When Elizabeth, 85, dies, many observers expect calls for the disestablishment of the church to grow, and perhaps succeed. Williams, the former archbishop of Wales, has indicated he’s not scared by the idea.

“I spent 10 years working in a disestablished Church (the Church of Wales) and I can see that it’s by no means the end of the world if the establishment disappears,” he told the left-leaning New Statesman magazine in 2008.

More on the Royal Wedding



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Comments read comments(14)
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Henrietta22

posted April 25, 2011 at 8:00 pm


I would like to see Prince Charles be King before William. He has all the attributes for being King.



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pagansister

posted April 25, 2011 at 8:22 pm


Since Charles is married to a RC, how then can he become King if she isn’t a member of the C of E? The 1701 law “forbids ” it, however, Charles and Camilla won’t be having children—since Charles has had his. Guess then he can become King, even though married to a RC?



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nnmns

posted April 25, 2011 at 8:50 pm


I want to know what’s the status of antidisestablishmentariasm. And if they disestablish the AC then is antidisestablishmentariasm still going to be an honest word? And if they do it, will those trying to undo it be reestablishmentarians? And alas, even antireestablishmentarianism is shorter than antidisestablishmentariasm.

But in fact, of course, they should go ahead and cut the cord. Both the church and the state would be better off for it.



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pagansister

posted April 25, 2011 at 10:01 pm


Indeed,nnmns, the country of England would most certainly be better off cutting the cord!



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JimO

posted April 25, 2011 at 10:38 pm


The “C of E” is not really a church at all, but a sect of the true Church. It’s ongoing unraveling has fostered many to swim the Tiber, coming home to their ancestral roots of faith, legitimacy, and doctrine. What is happening to anglicanism is a natural process of decay caused by the toxicity of its birth. Harsh but true! May Catholics of good will express their Easter love in helping all those suffering from a lack of faith to remove the stone in their hearts (like the stone that was rolled away from the tomb!) so that they may experience the joy of Christ expressed in his Church and Eucharist.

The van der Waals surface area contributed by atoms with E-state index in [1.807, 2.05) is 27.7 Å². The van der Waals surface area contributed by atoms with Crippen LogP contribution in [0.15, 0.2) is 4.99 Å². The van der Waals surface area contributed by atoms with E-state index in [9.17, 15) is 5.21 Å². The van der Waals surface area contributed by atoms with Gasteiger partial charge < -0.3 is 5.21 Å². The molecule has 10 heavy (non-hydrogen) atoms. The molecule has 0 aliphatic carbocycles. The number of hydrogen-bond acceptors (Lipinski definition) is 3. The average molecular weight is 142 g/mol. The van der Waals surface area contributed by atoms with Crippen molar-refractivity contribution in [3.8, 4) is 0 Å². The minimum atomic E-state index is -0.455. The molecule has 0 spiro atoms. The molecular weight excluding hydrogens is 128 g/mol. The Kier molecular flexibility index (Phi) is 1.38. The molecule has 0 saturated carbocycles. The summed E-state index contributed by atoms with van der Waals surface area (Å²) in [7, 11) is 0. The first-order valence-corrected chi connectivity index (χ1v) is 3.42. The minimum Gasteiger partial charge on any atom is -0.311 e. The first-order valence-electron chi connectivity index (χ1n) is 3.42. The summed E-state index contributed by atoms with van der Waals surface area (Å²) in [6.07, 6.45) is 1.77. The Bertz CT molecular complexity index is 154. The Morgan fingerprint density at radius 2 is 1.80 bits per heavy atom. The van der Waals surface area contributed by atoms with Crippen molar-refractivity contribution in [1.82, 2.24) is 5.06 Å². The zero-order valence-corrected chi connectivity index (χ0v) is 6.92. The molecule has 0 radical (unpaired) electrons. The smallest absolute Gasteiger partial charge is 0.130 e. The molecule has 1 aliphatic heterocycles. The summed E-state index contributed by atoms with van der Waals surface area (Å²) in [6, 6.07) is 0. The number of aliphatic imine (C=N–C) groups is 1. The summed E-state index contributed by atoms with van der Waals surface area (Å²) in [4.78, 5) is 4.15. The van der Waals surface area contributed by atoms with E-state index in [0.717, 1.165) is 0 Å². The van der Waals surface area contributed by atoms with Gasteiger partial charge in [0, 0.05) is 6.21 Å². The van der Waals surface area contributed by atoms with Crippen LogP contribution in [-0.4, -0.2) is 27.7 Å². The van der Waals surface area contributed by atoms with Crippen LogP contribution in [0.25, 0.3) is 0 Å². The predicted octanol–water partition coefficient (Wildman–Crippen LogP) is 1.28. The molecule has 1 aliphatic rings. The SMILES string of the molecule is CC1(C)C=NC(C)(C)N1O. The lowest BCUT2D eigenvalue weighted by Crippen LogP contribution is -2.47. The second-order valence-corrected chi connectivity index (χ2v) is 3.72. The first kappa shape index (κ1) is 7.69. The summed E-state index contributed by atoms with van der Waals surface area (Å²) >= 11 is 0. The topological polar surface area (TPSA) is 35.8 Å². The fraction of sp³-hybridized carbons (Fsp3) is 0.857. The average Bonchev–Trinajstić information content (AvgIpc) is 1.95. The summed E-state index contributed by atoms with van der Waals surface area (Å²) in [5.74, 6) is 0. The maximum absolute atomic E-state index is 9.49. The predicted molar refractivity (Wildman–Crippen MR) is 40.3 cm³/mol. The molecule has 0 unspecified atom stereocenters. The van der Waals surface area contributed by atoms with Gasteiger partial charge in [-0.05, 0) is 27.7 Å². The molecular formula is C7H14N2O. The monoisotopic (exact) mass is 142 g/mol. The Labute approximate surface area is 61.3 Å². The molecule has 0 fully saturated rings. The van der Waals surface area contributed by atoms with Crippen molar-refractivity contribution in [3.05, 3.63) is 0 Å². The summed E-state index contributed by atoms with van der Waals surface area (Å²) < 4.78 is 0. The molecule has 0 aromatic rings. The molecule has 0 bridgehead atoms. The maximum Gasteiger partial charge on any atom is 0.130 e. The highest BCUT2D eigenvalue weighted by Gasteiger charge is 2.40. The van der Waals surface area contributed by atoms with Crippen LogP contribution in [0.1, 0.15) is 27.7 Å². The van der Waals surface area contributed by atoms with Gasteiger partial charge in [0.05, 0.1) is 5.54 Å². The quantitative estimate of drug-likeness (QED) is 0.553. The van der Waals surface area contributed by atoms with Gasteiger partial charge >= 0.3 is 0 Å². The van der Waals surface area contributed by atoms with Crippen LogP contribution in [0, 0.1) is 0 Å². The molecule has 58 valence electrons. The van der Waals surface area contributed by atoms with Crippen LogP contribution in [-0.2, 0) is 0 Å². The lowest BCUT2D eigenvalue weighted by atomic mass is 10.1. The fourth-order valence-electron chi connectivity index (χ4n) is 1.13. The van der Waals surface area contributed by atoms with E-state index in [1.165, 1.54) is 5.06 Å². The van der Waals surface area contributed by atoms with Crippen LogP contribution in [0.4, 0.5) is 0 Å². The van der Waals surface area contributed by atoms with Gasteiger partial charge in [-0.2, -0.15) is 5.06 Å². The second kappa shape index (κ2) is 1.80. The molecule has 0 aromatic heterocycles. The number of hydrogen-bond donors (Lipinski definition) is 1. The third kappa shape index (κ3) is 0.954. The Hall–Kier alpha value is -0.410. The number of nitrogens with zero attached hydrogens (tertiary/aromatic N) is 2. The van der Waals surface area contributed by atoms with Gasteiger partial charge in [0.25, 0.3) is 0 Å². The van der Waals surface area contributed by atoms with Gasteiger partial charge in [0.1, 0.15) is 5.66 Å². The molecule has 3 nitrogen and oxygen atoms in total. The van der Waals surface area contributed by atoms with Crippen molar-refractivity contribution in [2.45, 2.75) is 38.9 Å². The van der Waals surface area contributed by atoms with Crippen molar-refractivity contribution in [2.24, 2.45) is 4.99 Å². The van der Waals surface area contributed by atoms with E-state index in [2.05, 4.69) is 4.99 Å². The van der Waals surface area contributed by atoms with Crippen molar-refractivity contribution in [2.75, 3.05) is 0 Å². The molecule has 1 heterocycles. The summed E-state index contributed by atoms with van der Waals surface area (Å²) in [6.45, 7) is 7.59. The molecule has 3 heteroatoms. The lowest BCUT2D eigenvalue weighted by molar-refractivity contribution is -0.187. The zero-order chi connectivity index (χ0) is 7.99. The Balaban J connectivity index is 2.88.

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Katie Angel

posted April 26, 2011 at 9:08 am


I would think that Charles is disqualified to be King on two counts: he is married to a Roman Catholic AND a divorcee. His great-uncle was forced to abdicate for just one of these. And, if I remember correctly, the previous Archbishop of Canterbury stated that he would not crown Charles for that very reason.



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jestrfyl

posted April 26, 2011 at 12:15 pm


I truly doubt the disestablishment of the Church of ENGLAND (not God, Jehovah, Christ, or Jesus) will happen as the 500th anniversary of the big separation is looming. And even William knows he would have a tough time breaking down the walls between palace and cathedral.

By the way, I read that the title “Defender of the Faith” was granted Henry 8 by the pope-du-jour when Henry offered to fund a “hit team” to take care of “the German Problem” shortly after Marty Luther vandalized the church in Wittenberg. Though Henry & Pope broke up, H8 kept the title as a momento. It simply gets passed along from one generation to the next, like mutant genes.



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james jones

posted April 26, 2011 at 1:32 pm


Don’t you just love living in a country with such a Medieval mind-set?

All my life (and I am 69) I have been patiently waiting through successive governments, to see an end to the anachronism that is the House of Lords, or at least to see the bishops kicked out.